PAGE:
Will we miss RTÉ’s kids’ TV?
After 55 years RTÉ is hoping to get out of making programmes for children. But will it make any difference in a world of always-on digital?
Going, going, gone?: Ray D’Arcy with Zig and Zag and, from top, Brain Freeze, Bosco and Twigín
It could have been a scene from one of those movies that will clog up the schedules for the next few weeks. Four weeks before Christmas the members of RTÉ’s Young People’s Department were called into a meeting, where hard-faced management types (played, ideally, by Bill Murray and James Caan) broke the bad news.
“We were told very coldly at half past five by a team of men in suits that the department was closing down in three weeks’ time,” one employee says. “Everyone was devastated, and a lot of people were in tears.”
In the film hearts would ultimately be melted, the managers would put on Santa costumes and reconnect with their inner child and there’d be tears of joy on Christmas Eve. (Alternatively, the puppets break out of the props room and make a break for freedom across the Stillorgan dual carriageway.)
But in the real world the likelihood is that the plans will go ahead. Under the proposals 11 staff will be redeployed within RTÉ while eight stay on to handle the commissioning and promotion of programmes. The remaining 15 people, who are not staff, will have their contracts terminated by the end of December.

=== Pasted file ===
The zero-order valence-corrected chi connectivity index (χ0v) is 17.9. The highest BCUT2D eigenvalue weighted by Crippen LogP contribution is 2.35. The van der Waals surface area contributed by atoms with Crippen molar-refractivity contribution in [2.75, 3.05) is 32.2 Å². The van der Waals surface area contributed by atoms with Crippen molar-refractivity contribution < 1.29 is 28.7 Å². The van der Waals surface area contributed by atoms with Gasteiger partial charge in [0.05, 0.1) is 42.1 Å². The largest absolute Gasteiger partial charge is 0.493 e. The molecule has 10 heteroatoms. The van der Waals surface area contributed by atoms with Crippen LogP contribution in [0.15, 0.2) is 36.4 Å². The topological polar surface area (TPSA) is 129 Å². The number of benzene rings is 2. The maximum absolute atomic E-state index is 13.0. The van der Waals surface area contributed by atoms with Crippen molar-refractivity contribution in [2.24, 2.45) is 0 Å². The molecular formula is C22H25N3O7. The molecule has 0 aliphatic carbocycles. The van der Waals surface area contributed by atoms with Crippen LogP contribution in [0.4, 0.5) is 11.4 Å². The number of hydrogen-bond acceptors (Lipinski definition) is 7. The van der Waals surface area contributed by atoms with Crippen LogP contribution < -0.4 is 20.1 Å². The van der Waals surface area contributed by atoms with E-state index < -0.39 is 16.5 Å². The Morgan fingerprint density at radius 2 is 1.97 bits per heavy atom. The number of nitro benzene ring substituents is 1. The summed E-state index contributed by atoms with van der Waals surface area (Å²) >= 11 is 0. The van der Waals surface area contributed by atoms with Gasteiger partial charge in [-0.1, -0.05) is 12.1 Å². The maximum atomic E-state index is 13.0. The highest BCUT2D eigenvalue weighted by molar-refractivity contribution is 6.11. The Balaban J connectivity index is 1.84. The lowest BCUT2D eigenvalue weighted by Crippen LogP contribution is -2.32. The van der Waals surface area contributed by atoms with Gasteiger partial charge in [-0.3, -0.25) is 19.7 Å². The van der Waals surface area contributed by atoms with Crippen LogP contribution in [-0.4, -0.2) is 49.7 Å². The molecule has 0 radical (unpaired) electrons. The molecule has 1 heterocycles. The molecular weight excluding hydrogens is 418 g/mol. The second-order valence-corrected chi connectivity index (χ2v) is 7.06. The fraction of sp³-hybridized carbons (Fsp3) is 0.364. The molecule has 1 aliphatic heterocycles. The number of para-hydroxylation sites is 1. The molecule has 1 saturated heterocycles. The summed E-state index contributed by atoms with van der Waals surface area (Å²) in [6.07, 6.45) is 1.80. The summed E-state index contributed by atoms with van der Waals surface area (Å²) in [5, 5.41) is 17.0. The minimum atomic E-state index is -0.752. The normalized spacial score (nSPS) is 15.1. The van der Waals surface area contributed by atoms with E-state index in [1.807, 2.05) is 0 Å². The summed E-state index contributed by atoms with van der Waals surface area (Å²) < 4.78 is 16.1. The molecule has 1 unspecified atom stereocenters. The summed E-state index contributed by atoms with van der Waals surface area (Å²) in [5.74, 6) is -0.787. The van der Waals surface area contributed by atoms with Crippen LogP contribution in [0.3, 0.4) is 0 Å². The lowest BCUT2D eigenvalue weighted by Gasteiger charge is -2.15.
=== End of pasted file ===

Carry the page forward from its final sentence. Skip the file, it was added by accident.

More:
The plans mean that for the first time in RTÉ’s history no children’s programming would be produced in-house, breaking a tradition that stretches back to the foundation of Telefís Éireann, in 1961.
In a statement later that evening of November 23rd RTÉ said the move was intended to “achieve stronger efficiencies and value for money” and insisted it would not be reducing the amount of money it spends on young people’s programmes.
“RTÉ remains fully committed to delivering original Irish content for young people, and this decision means that RTÉ is now fully investing its young people’s programme budget in the independent sector, allowing independent production companies and animation companies to pitch new ideas and programmes for delivery to our youngest viewers,” the statement said.
When media companies become the story it’s rarely a pretty sight. For two days management failed to respond to interview requests, even from their own colleagues.